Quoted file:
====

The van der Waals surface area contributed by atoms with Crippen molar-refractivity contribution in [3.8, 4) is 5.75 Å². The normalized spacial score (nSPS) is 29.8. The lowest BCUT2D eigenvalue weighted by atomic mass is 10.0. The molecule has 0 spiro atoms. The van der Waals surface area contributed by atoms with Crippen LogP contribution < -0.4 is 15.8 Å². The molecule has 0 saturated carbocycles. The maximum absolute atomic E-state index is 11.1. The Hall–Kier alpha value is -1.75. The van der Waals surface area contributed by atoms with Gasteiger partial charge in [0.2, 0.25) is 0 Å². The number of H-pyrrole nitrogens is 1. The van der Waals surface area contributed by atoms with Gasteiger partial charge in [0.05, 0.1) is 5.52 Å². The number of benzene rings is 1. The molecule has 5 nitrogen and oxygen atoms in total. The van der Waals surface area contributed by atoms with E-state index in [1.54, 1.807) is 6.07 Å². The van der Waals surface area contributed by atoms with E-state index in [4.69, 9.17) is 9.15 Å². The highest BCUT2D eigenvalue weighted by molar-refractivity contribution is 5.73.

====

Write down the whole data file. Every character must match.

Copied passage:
The van der Waals surface area contributed by atoms with Crippen molar-refractivity contribution in [3.8, 4) is 5.75 Å². The normalized spacial score (nSPS) is 29.8. The lowest BCUT2D eigenvalue weighted by atomic mass is 10.0. The molecule has 0 spiro atoms. The van der Waals surface area contributed by atoms with Crippen LogP contribution < -0.4 is 15.8 Å². The molecule has 0 saturated carbocycles. The maximum absolute atomic E-state index is 11.1. The Hall–Kier alpha value is -1.75. The van der Waals surface area contributed by atoms with Gasteiger partial charge in [0.2, 0.25) is 0 Å². The number of H-pyrrole nitrogens is 1. The van der Waals surface area contributed by atoms with Gasteiger partial charge in [0.05, 0.1) is 5.52 Å². The number of benzene rings is 1. The molecule has 5 nitrogen and oxygen atoms in total. The van der Waals surface area contributed by atoms with E-state index in [1.54, 1.807) is 6.07 Å². The van der Waals surface area contributed by atoms with E-state index in [4.69, 9.17) is 9.15 Å². The highest BCUT2D eigenvalue weighted by molar-refractivity contribution is 5.73.